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Optimal observer trajectories for passive target localization using bearing-only measurements

Research output: Chapter in Book/Report/Conference proceedingConference contributionScientificpeer-review

Details

Original languageEnglish
Title of host publicationGuidance, Navigation, and Control Conference and Exhibit
PublisherAmerican Institute of Aeronautics and Astronautics Inc. (AIAA)
Pages1-11
Number of pages11
Publication statusPublished - 1996
Externally publishedYes
Publication typeA4 Article in a conference publication
EventGuidance, Navigation, and Control Conference and Exhibit, 1996 - San Diego, United States
Duration: 29 Jul 199631 Jul 1996

Conference

ConferenceGuidance, Navigation, and Control Conference and Exhibit, 1996
CountryUnited States
CitySan Diego
Period29/07/9631/07/96

Abstract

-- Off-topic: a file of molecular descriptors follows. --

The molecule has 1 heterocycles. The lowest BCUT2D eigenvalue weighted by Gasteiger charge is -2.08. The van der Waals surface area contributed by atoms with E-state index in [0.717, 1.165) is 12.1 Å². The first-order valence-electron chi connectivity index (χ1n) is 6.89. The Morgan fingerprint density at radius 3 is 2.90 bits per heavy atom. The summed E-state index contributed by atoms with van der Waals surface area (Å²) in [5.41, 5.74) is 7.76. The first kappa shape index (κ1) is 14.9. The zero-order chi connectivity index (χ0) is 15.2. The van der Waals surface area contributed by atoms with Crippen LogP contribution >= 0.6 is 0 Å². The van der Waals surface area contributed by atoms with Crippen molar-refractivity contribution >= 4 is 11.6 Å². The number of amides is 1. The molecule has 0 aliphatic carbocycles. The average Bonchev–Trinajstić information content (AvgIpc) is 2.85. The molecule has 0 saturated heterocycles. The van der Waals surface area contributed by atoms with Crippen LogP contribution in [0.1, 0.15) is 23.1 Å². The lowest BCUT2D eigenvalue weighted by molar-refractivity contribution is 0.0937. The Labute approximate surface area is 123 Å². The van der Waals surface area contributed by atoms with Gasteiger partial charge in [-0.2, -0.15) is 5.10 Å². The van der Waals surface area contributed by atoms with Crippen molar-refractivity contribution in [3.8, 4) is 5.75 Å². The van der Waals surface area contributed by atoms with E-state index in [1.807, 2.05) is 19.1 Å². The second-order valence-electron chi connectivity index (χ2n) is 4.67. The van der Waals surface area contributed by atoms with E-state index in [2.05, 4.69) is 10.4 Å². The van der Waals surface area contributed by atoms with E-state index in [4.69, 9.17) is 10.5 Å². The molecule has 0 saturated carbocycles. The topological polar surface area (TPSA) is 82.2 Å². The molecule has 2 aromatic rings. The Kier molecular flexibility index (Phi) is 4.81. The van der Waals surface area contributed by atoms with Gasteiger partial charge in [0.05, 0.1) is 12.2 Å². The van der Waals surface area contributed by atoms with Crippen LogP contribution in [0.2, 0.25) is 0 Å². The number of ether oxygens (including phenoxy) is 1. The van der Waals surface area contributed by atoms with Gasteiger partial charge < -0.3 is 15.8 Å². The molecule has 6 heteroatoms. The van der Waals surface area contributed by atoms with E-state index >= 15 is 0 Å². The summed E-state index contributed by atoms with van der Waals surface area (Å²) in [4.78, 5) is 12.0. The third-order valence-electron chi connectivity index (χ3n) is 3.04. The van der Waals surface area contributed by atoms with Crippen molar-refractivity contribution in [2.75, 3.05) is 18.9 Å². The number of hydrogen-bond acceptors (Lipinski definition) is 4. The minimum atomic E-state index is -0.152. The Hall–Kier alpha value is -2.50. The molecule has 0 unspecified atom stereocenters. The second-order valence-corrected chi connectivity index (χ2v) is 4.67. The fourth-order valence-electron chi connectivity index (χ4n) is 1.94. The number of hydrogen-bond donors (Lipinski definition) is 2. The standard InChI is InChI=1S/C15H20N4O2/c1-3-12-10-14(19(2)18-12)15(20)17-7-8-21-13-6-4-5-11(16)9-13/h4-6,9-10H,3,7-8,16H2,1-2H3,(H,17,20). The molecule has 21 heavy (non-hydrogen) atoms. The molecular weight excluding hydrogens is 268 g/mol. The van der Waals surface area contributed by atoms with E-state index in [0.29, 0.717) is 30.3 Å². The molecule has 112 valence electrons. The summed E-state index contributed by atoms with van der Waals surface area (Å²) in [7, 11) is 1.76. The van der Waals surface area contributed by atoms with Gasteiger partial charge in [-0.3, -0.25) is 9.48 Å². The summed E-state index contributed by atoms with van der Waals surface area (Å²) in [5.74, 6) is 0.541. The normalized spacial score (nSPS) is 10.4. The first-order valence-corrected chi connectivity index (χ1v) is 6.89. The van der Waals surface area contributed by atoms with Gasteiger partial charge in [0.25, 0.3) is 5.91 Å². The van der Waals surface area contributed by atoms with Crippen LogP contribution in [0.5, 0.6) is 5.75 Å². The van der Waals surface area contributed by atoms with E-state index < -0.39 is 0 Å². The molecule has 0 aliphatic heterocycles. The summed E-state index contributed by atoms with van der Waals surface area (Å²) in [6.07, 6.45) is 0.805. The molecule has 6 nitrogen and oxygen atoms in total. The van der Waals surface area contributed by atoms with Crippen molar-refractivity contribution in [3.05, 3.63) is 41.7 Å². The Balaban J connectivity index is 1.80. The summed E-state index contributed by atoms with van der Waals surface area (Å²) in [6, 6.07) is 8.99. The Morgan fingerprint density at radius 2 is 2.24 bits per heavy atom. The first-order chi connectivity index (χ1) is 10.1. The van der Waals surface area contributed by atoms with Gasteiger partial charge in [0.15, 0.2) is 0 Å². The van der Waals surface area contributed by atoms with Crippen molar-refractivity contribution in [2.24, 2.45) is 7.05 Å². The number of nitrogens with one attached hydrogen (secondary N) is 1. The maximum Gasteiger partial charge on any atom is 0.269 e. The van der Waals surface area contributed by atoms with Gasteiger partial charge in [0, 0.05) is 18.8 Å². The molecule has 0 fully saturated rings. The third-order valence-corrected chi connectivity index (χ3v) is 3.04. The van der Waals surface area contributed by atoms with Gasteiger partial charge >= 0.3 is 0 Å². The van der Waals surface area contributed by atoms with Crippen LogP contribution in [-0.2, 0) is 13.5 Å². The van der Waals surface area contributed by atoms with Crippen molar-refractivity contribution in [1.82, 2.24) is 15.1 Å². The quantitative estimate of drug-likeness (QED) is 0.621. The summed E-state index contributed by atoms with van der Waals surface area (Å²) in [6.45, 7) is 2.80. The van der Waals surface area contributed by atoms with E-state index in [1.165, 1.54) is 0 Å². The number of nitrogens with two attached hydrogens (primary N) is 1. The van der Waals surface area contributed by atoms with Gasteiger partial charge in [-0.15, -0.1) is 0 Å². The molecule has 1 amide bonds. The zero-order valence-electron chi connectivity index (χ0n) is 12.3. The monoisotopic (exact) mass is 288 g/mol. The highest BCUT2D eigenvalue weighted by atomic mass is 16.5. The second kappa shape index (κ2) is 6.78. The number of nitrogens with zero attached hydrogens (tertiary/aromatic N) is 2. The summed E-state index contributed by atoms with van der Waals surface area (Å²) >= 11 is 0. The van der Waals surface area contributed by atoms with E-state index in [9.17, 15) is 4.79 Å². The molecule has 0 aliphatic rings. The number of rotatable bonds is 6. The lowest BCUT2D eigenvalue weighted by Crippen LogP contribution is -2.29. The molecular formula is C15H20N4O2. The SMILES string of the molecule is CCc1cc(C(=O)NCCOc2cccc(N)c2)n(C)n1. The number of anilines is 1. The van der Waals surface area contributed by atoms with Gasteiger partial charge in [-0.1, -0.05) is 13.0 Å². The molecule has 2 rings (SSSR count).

Bearing-only target localization is a classical nonlinear estimation problem, which has continued to be of theoretical and practical interest over the last five decades. The problem is to estimate the location of a fixed target, based on a sequence of noisy, passive bearing measurements, acquired by a sensor mounted onboard a moving observer. Although this process is, in theory, observable even without an observer maneuver, estimation performance (i.e., accuracy, stability and convergence rate) can be greatly enhanced by properly exploiting observer motion to increase observability. This paper addresses the problem of determining optimal observer trajectories for bearings-only fixed-target localization. The approach presented herein is based on maximizing the determinant of the Fisher information matrix (FIM), while taking into account various constraints imposed on the observer trajectory (e.g., by the target defense system). Gradient based numericl schemes, as well as a recently introduced method based on differential inclusion, are used to solve the resulting optimal control problem. Computer simulations, utilizing the familiar maximum likelihood (ML) and Stansfield estimators, are presented, which demonstrate the enhancement to target position estimability using the optimal observer trajectories.